I once watched a rookie get three two-run homers in Game 7 of the division series, and he tried not to smile as he ran the bases, keeping his jaw slack so as not to grin. But he couldn’t withhold it as he landed home and his teammates crowded around to hug him. Full-on hugs and then some to that same rookie they like to pick on. The team warms my heart.
I like to remember the 2007 Rockies when they made it to the World Series. Those grown men leaping tree feet in the air, piling on top of each other with giddiness. And what Red Sox fan can forget Game 4 of the 2004 World Series? The pitcher catches the ball, there is one last out to win the game and the series of a generation; all he has to do is toss it to first base. He hesitates with the realization of what is about to happen, runs toward first base as though he’s going to make the out himself, then finally tosses it underhand ever so carefully, all the teammates making sure it is firmly caught and the out is called before the mad celebration begins.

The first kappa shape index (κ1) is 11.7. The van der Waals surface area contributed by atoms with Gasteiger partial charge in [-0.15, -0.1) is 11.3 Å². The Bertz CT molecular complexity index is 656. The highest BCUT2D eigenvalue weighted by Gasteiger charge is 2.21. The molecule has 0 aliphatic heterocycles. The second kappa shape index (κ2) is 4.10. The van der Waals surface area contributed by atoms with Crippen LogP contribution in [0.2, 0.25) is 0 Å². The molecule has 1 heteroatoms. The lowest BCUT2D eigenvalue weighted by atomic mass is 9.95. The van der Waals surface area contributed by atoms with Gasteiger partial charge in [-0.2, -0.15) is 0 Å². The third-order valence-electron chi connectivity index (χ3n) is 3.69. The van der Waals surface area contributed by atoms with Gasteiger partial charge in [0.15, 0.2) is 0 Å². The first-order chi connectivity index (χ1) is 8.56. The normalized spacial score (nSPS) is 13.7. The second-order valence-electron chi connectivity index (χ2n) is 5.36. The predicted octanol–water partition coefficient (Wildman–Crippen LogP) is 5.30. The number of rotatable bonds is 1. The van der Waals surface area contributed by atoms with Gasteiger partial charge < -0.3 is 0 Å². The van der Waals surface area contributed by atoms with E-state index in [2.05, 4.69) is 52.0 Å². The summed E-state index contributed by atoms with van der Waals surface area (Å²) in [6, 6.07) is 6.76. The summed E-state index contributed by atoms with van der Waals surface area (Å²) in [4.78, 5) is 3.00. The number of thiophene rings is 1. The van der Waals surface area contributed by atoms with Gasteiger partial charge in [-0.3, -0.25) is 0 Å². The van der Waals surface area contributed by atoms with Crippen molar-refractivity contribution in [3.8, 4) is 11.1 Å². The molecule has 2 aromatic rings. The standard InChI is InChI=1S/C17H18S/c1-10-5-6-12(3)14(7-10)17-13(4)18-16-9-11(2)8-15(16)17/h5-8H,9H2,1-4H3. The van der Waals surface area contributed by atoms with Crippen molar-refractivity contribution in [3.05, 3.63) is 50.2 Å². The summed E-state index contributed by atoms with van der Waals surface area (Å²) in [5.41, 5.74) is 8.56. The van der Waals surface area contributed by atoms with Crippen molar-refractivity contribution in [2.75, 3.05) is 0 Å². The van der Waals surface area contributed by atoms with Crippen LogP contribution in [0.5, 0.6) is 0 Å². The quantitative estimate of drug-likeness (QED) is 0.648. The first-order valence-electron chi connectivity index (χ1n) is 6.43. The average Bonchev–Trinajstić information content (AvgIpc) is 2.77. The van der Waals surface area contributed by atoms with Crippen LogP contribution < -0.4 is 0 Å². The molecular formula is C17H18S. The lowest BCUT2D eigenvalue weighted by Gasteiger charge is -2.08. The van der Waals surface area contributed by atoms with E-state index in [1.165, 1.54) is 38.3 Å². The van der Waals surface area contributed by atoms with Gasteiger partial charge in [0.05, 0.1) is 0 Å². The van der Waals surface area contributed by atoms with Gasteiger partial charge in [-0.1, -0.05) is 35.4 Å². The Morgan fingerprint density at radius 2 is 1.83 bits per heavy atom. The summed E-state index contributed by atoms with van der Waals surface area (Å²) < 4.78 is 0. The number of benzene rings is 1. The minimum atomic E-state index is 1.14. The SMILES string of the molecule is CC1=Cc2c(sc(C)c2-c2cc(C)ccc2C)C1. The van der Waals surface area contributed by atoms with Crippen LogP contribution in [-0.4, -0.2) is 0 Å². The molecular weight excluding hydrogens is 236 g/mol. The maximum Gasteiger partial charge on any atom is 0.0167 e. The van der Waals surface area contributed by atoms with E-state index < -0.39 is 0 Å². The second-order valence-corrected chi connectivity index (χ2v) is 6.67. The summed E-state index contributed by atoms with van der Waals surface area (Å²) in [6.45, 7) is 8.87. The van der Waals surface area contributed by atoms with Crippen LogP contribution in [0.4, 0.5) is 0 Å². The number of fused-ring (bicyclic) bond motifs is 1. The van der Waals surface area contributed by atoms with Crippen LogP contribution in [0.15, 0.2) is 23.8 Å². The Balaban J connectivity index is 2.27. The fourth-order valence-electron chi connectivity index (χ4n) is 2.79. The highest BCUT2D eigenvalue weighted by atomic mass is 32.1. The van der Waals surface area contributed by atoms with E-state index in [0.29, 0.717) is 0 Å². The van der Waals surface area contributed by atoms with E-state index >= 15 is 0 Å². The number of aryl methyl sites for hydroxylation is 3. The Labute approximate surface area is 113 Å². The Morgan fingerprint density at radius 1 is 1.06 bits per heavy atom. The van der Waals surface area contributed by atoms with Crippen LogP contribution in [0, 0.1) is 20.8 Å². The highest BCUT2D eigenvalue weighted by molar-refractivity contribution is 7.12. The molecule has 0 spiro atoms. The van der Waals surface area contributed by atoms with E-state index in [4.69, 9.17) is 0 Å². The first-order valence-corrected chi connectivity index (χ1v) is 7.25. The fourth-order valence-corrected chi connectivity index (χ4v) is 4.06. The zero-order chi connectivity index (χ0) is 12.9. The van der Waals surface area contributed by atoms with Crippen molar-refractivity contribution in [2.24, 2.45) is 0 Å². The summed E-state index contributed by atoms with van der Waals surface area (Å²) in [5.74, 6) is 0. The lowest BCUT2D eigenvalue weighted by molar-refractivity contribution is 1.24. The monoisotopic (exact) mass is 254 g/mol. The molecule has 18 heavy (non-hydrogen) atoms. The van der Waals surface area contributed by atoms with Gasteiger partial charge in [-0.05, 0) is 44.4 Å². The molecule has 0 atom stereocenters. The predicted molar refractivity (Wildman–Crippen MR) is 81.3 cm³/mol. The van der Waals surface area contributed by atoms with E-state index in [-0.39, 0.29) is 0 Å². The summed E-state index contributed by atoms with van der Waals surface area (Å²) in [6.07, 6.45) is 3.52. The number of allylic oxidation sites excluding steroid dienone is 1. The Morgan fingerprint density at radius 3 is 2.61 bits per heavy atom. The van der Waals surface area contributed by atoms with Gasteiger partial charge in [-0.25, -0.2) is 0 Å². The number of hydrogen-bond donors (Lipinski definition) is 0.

Such moments conjure pictures of these men as they must have been after a Little League game, that joy of play, the thrill of accomplishment, the chance of a lifetime. How many professionals get that level of excitement? (Not many that I know, unless they’re just leaping on the inside.)
Why does it make me smile? I guess anything that makes grown-ups feel eager like children has my vote. We could use a lot more of it.
And now, a recap of that 2004 moment, for all the Red Sox fans (I dare you not to smile):
2 thoughts on “Watching Baseball”
I think that’s why I don’t feel as outraged as so many others when a player gets mad and throws his bat or stomps his feet; it is a game and it does rouse your inner child – all sides of that 6-year-old self. 🙂
I hadn’t thought about it from that perspective, and you are so right!